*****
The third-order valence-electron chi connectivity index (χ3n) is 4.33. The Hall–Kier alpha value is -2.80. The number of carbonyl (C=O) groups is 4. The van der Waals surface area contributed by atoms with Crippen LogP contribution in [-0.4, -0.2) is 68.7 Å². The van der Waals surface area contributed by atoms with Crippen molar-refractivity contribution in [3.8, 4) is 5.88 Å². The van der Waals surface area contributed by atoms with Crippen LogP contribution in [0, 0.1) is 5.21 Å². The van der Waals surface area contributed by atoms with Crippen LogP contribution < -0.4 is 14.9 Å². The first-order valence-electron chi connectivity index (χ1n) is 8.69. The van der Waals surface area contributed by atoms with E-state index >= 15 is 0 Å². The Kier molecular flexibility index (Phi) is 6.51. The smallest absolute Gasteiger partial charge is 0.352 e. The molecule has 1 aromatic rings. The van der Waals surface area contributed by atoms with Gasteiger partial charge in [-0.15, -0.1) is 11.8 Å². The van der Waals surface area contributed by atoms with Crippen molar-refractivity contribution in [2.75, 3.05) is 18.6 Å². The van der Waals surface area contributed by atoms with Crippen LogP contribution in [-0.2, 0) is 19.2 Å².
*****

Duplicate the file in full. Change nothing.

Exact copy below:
The third-order valence-electron chi connectivity index (χ3n) is 4.33. The Hall–Kier alpha value is -2.80. The number of carbonyl (C=O) groups is 4. The van der Waals surface area contributed by atoms with Crippen LogP contribution in [-0.4, -0.2) is 68.7 Å². The van der Waals surface area contributed by atoms with Crippen molar-refractivity contribution in [3.8, 4) is 5.88 Å². The van der Waals surface area contributed by atoms with Crippen LogP contribution in [0, 0.1) is 5.21 Å². The van der Waals surface area contributed by atoms with Crippen LogP contribution < -0.4 is 14.9 Å². The first-order valence-electron chi connectivity index (χ1n) is 8.69. The van der Waals surface area contributed by atoms with E-state index >= 15 is 0 Å². The Kier molecular flexibility index (Phi) is 6.51. The smallest absolute Gasteiger partial charge is 0.352 e. The molecule has 1 aromatic rings. The van der Waals surface area contributed by atoms with Gasteiger partial charge in [-0.15, -0.1) is 11.8 Å². The van der Waals surface area contributed by atoms with Crippen molar-refractivity contribution in [2.75, 3.05) is 18.6 Å². The van der Waals surface area contributed by atoms with Crippen LogP contribution in [-0.2, 0) is 19.2 Å².